Presentation on theme: "Being a Resilient School Based Clinician UFT Clinician’s Appreciation Day January 24, 2008 Andrew Livanis, PhD, BCBA Long Island University - Brooklyn."— Presentation transcript:
Being a Resilient School Based Clinician UFT Clinician’s Appreciation Day January 24, 2008 Andrew Livanis, PhD, BCBA Long Island University - Brooklyn Coordinator, School Psychology Program
Goals of This Presentation The job of the clinician in the schools is incredibly stressful and can be quite overwhelming. This presentation is designed to help school based clinicians: Begin to develop an awareness of resiliency. Assist in managing stressful situations at work. Identify and prevent the symptoms of burnout. Promote personal and professional growth.
However… I do not have all the answers. I do not want to tell you what to do with your careers. Really, I don’t want you all to think that I am part of this family….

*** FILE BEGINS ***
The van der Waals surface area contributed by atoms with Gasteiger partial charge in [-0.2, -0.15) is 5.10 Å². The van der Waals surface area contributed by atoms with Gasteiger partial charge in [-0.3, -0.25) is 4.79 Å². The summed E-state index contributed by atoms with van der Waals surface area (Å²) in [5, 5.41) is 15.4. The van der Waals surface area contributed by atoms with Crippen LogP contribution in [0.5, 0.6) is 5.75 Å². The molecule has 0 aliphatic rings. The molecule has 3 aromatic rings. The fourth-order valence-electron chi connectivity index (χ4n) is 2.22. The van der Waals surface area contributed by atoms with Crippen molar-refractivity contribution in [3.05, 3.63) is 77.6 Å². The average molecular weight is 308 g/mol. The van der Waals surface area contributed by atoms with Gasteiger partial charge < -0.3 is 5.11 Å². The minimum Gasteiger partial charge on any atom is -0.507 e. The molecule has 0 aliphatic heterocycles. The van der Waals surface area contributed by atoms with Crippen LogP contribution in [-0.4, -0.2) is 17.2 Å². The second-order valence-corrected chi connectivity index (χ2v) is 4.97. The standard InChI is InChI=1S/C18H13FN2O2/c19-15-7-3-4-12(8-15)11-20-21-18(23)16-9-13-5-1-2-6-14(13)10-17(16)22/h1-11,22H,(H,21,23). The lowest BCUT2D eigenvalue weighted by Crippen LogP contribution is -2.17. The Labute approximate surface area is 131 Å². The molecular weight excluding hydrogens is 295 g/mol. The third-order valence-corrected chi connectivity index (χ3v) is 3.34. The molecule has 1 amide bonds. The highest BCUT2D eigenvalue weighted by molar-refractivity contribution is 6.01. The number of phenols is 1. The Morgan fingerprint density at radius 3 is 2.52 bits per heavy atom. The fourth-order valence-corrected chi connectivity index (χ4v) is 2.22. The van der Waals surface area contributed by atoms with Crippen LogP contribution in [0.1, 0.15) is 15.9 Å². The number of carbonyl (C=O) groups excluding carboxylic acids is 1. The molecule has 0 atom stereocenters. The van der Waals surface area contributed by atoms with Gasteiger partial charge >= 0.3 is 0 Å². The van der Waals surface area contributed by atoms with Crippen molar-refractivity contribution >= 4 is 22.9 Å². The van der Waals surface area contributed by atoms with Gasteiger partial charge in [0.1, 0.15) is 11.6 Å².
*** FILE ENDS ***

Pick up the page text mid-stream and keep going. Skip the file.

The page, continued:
General Outline Resilience in Children Resilience in School-Based Professionals Burnout – the ugly opposite of Resilience
Resilience: the ability to deal with life’s challenges in a positive and productive manner…adapting to adversity.
What is resilience? Represents the ability to deal with life’s challenges in a positive and productive manner. Adapting to Adversity Resilience is the process of adapting well in the face of adversity, trauma, tragedy, threats, or even significant sources of stress -
What is resilience? 4.It means "bouncing back" from difficult experiences such as family and relationship problems, serious health problems, or workplace and financial stressors. 5.People commonly demonstrate resilience.
What is resilience? 7.Underlies successful learning and healthy development. 8.Critical to understanding a person’s reaction to trauma or adversity. 9.Plays a central role in a person’s recovery after exposed to trauma or adversity.
Children need: To feel competent To belong and feel connected To feel autonomous and have a sense of self-determination